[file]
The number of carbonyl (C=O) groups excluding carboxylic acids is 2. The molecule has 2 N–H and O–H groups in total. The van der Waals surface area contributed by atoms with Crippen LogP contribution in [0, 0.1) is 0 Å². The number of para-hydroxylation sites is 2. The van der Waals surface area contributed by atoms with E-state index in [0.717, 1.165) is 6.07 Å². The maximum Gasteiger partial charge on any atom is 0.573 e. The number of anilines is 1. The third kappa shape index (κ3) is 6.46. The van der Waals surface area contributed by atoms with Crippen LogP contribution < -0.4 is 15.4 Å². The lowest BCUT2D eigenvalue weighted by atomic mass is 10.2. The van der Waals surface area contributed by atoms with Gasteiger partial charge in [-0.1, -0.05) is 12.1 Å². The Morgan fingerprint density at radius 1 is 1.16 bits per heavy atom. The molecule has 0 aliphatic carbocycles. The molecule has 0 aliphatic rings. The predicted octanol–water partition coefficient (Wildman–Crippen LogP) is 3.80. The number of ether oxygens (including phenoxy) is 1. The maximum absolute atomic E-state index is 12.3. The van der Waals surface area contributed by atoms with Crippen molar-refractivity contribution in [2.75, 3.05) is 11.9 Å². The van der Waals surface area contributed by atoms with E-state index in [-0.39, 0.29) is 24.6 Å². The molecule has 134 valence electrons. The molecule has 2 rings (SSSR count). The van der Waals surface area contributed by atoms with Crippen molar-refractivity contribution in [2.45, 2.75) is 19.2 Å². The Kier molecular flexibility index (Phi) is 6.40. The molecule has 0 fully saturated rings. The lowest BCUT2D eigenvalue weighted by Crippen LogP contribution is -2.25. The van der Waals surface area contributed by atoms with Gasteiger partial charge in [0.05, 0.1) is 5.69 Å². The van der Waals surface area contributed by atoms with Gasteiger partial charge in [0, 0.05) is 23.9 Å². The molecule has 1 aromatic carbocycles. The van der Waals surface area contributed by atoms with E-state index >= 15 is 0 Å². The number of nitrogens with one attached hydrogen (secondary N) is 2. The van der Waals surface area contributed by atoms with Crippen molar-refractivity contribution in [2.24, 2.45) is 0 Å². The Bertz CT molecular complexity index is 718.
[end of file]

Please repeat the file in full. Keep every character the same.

The number of carbonyl (C=O) groups excluding carboxylic acids is 2. The molecule has 2 N–H and O–H groups in total. The van der Waals surface area contributed by atoms with Crippen LogP contribution in [0, 0.1) is 0 Å². The number of para-hydroxylation sites is 2. The van der Waals surface area contributed by atoms with E-state index in [0.717, 1.165) is 6.07 Å². The maximum Gasteiger partial charge on any atom is 0.573 e. The number of anilines is 1. The third kappa shape index (κ3) is 6.46. The van der Waals surface area contributed by atoms with Crippen LogP contribution < -0.4 is 15.4 Å². The lowest BCUT2D eigenvalue weighted by atomic mass is 10.2. The van der Waals surface area contributed by atoms with Gasteiger partial charge in [-0.1, -0.05) is 12.1 Å². The Morgan fingerprint density at radius 1 is 1.16 bits per heavy atom. The molecule has 0 aliphatic carbocycles. The molecule has 0 aliphatic rings. The predicted octanol–water partition coefficient (Wildman–Crippen LogP) is 3.80. The number of ether oxygens (including phenoxy) is 1. The maximum absolute atomic E-state index is 12.3. The van der Waals surface area contributed by atoms with Crippen molar-refractivity contribution in [2.75, 3.05) is 11.9 Å². The van der Waals surface area contributed by atoms with E-state index in [-0.39, 0.29) is 24.6 Å². The molecule has 134 valence electrons. The molecule has 2 rings (SSSR count). The van der Waals surface area contributed by atoms with Crippen molar-refractivity contribution in [2.45, 2.75) is 19.2 Å². The Kier molecular flexibility index (Phi) is 6.40. The molecule has 0 fully saturated rings. The lowest BCUT2D eigenvalue weighted by Crippen LogP contribution is -2.25. The van der Waals surface area contributed by atoms with Gasteiger partial charge in [0.05, 0.1) is 5.69 Å². The van der Waals surface area contributed by atoms with Gasteiger partial charge in [0, 0.05) is 23.9 Å². The molecule has 1 aromatic carbocycles. The van der Waals surface area contributed by atoms with E-state index >= 15 is 0 Å². The number of nitrogens with one attached hydrogen (secondary N) is 2. The van der Waals surface area contributed by atoms with Crippen molar-refractivity contribution in [2.24, 2.45) is 0 Å². The Bertz CT molecular complexity index is 718.